World Design Spotlight: Oranges and Design
07 Mar 2022 /

World Design Spotlight: Oranges and Design

The Valencia of paella, oranges, sun and sand. From all these typical and clichéd elements that make up the popular perception of this Mediterranean area, we are going to focus on oranges and their close relationship with design.

Orange labels and the sheets of tissue paper used in the boxes are the first advertising media prepared for a product, citrus fruit, that has been the strongest of the Valencian region. The local fruit par excellence that has been linked, throughout its history, to a certain imagery of development.

According to the historian Vicente Abad, (“Historia de la Naranja, 1781-1939”), advertising was absent from the Spanish citrus trade for the greater part of its history since, until the nineteenth century, the export of oranges to Europe was monopolized by Valencian trade.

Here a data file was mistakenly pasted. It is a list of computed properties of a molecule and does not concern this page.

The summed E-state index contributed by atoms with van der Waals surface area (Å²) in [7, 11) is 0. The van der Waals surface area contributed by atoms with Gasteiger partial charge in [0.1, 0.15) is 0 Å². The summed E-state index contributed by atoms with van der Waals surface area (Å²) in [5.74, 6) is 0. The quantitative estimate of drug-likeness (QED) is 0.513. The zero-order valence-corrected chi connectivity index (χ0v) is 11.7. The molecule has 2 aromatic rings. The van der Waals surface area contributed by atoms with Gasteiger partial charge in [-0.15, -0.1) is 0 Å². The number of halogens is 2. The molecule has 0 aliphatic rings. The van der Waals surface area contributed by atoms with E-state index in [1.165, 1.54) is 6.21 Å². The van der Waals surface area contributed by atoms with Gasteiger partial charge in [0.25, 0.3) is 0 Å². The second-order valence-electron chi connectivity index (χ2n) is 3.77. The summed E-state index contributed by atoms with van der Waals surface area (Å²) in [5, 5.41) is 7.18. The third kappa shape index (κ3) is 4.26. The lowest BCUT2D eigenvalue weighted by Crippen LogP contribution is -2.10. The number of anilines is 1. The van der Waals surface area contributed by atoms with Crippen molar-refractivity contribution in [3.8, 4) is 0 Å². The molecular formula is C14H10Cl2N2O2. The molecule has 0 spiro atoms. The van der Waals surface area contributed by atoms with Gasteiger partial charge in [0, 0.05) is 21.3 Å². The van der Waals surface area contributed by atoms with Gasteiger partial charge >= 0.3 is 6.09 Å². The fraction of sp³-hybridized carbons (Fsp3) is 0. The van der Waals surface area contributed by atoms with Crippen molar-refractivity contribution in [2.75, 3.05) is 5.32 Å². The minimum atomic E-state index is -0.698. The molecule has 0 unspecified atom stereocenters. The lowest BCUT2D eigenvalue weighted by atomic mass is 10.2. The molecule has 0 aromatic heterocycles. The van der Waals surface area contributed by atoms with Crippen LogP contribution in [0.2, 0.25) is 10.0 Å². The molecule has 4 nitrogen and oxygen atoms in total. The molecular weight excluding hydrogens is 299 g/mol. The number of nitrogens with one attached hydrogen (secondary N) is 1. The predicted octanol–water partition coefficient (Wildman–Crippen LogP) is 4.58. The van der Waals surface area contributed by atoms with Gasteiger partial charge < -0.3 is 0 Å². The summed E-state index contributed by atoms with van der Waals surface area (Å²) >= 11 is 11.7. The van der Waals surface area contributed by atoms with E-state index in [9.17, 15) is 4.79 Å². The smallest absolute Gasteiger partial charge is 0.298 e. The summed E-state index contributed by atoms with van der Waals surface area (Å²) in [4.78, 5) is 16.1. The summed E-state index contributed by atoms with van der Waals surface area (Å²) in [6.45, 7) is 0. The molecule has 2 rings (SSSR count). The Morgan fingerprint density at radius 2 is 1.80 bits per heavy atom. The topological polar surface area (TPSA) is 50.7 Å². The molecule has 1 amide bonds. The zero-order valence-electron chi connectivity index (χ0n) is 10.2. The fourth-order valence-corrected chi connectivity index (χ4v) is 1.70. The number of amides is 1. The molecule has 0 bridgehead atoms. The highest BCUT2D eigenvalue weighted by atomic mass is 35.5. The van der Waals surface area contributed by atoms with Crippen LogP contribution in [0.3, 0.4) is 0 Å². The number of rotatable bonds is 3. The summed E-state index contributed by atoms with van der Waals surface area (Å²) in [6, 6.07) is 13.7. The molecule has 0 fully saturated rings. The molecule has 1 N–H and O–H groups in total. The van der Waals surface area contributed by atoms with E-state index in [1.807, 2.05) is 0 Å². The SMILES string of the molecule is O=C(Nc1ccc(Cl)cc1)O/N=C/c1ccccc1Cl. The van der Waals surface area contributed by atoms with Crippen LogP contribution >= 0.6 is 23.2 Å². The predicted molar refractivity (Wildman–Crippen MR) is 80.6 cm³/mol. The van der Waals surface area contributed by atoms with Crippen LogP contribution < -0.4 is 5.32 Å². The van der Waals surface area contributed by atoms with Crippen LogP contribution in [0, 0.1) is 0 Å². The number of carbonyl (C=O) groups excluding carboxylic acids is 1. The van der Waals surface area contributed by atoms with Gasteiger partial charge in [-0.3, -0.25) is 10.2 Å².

It was at the end of the nineteen-twenties and throughout the thirties when competition in international markets increased and Valencian entrepreneurs were driven to differentiate their products by means of the designs of their orange labels. 

With the end of the monopoly a distinction was imposed to assure buyers of the “Valencian-ness” of these oranges and to set them apart from those originating in other latitudes.

These labels served to counterattack the competition and they guaranteed the product, the brand, the advertising of the exporter and the localization of the goods. A great endeavour of marketing.

In addition to all of this, these labels allow us, with the perspective of time, to observe the historic evolution of graphic design applied to something as basic as oranges, as it evolved over the decades with regard to printing techniques, colours and type sets.